Lipton said the firm is not optimistic about reaching a “meaningful” trade deal anytime soon given that both sides have so far not moved on major demands.

In addition, Beijing has demonstrated its resolve to stand its ground in the face of expanding U.S. tariffs, Lipton added.

In other market trends, data and rate moves will drive activity going forward.

“While we do think that the July payrolls print will set the economic tone for the second half of the year, market participants are likely to get caught up in any fresh rounds of liquidity offerings and will be especially focused on the Bank of Japan meeting as pressure mounts to hold interest rates down,” according to Lipton.

A “no-deal” Brexit could result in economic disruption to both the U.K. and the EU, he noted.

“At this time, there is little to no comfort that either side is adequately prepared,” he wrote.

Future growth will closely depend on consumer sentiment and participation, but those contributions may be diluted should trade and a slowing global economy become more disruptive, according to Lipton.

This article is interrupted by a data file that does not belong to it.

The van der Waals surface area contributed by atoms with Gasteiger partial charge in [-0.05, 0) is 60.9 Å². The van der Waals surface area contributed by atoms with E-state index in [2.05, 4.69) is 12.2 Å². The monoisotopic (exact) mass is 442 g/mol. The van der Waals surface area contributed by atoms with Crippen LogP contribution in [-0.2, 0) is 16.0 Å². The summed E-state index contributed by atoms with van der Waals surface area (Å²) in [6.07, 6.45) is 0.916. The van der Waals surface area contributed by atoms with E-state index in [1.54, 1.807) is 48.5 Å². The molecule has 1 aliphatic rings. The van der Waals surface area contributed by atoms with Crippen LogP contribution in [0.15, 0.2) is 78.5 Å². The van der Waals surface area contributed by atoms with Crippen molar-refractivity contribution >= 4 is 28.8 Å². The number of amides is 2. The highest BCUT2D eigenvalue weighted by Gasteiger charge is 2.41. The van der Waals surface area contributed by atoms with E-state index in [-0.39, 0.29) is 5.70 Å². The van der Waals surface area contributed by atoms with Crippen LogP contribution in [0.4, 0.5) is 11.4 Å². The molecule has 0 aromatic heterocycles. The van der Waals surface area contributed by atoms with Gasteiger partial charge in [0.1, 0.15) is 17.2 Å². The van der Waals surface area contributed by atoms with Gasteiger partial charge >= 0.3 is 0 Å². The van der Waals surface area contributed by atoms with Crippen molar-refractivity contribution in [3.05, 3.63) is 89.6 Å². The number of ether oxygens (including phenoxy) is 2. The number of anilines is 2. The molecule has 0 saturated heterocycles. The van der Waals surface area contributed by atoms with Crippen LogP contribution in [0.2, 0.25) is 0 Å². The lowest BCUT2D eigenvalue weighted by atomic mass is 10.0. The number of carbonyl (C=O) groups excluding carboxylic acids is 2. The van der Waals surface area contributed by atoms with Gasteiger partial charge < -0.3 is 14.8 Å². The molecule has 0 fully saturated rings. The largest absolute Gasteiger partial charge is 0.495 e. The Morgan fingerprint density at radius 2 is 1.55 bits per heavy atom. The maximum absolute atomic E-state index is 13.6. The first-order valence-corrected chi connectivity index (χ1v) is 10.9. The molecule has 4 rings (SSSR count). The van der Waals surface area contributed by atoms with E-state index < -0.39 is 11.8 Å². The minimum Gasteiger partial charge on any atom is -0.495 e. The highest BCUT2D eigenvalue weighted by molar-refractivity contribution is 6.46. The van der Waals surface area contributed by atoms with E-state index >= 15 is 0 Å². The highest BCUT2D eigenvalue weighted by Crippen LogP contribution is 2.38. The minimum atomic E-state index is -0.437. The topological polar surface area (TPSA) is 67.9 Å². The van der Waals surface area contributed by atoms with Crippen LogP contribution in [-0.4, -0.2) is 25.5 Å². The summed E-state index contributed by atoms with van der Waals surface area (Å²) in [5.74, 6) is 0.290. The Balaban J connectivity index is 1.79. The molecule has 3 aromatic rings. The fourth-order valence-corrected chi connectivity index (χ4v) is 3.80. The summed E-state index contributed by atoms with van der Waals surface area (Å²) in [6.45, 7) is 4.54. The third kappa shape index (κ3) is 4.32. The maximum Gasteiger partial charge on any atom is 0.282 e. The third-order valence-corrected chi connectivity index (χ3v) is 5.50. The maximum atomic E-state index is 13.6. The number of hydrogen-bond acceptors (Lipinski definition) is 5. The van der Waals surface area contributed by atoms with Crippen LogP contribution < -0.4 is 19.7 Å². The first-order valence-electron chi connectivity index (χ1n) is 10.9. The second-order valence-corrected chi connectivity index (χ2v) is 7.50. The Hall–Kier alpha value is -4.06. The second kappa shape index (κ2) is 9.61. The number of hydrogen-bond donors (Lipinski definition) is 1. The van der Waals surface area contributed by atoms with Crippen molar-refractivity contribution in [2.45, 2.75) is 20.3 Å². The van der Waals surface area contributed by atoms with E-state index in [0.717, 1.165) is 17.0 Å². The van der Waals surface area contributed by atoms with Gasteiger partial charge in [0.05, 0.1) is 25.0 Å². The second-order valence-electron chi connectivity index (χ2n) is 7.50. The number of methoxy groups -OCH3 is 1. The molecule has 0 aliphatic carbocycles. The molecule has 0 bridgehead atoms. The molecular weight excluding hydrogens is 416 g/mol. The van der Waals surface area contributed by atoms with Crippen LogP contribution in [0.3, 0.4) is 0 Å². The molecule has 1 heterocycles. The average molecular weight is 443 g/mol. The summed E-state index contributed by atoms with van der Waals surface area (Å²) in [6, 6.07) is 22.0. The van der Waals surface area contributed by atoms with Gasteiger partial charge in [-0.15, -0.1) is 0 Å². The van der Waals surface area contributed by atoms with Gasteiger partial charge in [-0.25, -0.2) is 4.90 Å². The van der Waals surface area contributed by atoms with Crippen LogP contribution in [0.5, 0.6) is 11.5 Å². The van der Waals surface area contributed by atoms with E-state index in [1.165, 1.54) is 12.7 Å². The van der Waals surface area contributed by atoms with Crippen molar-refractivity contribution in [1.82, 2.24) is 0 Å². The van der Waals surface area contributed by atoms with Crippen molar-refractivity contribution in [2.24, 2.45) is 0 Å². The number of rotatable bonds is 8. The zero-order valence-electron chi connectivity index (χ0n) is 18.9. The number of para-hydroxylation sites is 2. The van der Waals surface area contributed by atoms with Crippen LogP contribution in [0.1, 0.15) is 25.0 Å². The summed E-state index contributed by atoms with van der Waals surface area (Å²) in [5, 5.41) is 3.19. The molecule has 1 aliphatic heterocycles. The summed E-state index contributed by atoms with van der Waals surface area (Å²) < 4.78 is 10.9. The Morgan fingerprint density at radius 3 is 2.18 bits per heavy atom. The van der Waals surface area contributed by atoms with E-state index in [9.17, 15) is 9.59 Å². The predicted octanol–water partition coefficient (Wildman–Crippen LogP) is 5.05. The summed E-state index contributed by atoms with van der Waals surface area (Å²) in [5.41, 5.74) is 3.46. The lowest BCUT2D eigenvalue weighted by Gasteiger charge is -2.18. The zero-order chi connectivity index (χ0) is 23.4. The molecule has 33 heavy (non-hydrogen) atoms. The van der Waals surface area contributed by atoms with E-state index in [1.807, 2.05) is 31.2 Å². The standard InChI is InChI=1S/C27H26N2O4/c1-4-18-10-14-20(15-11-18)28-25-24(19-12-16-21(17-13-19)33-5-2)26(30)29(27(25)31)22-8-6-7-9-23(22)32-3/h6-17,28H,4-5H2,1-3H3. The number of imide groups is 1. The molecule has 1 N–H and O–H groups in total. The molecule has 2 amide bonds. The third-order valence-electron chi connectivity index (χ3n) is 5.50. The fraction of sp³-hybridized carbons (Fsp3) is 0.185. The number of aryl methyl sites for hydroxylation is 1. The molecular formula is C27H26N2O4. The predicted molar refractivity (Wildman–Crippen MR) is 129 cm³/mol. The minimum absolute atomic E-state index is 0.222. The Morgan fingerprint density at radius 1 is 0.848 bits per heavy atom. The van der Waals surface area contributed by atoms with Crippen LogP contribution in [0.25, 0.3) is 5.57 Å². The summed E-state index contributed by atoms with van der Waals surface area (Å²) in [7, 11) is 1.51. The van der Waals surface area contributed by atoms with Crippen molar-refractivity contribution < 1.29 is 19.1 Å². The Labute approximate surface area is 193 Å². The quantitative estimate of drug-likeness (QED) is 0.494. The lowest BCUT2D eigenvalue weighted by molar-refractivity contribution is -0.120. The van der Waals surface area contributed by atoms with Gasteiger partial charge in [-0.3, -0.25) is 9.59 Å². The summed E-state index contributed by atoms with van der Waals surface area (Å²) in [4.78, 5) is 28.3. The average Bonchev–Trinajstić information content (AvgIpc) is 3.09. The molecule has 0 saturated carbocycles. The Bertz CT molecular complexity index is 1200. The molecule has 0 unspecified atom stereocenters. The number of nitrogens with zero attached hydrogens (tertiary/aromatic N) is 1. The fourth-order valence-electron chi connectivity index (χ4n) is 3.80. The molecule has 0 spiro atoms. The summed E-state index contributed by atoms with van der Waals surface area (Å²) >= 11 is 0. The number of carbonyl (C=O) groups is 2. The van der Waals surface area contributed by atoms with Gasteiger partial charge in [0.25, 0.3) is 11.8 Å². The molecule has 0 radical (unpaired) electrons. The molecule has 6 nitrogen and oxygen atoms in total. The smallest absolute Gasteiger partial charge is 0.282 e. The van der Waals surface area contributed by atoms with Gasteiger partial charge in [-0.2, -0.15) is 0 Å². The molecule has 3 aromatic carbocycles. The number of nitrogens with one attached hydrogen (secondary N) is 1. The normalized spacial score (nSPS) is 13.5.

Muni money market funds see another big outflow
Tax-exempt municipal money market fund assets dropped by $1.44 billion, lowering total net assets to $136.20 billion in the week ended July 29, according to the Money Fund Report, a publication of Informa Financial Intelligence.
The average seven-day simple yield for the 191 tax-free and municipal money-market funds increased to 1.01% from 0.90% in the previous week.

Taxable money-fund assets gained $4.72 billion in the week ended July 30, bringing total net assets to $3.107 trillion, the seventh consecutive week that the taxable total has reached or exceeded $3 trillion.

The average, seven-day simple yield for the 810 taxable reporting funds declined to 1.93% from 1.96% the prior week.

Overall, the combined total net assets of the 1,001 reporting money funds rose $3.28 billion to $3.243 trillion in the week ended July 30.

ICI: Muni funds see $2.7B inflow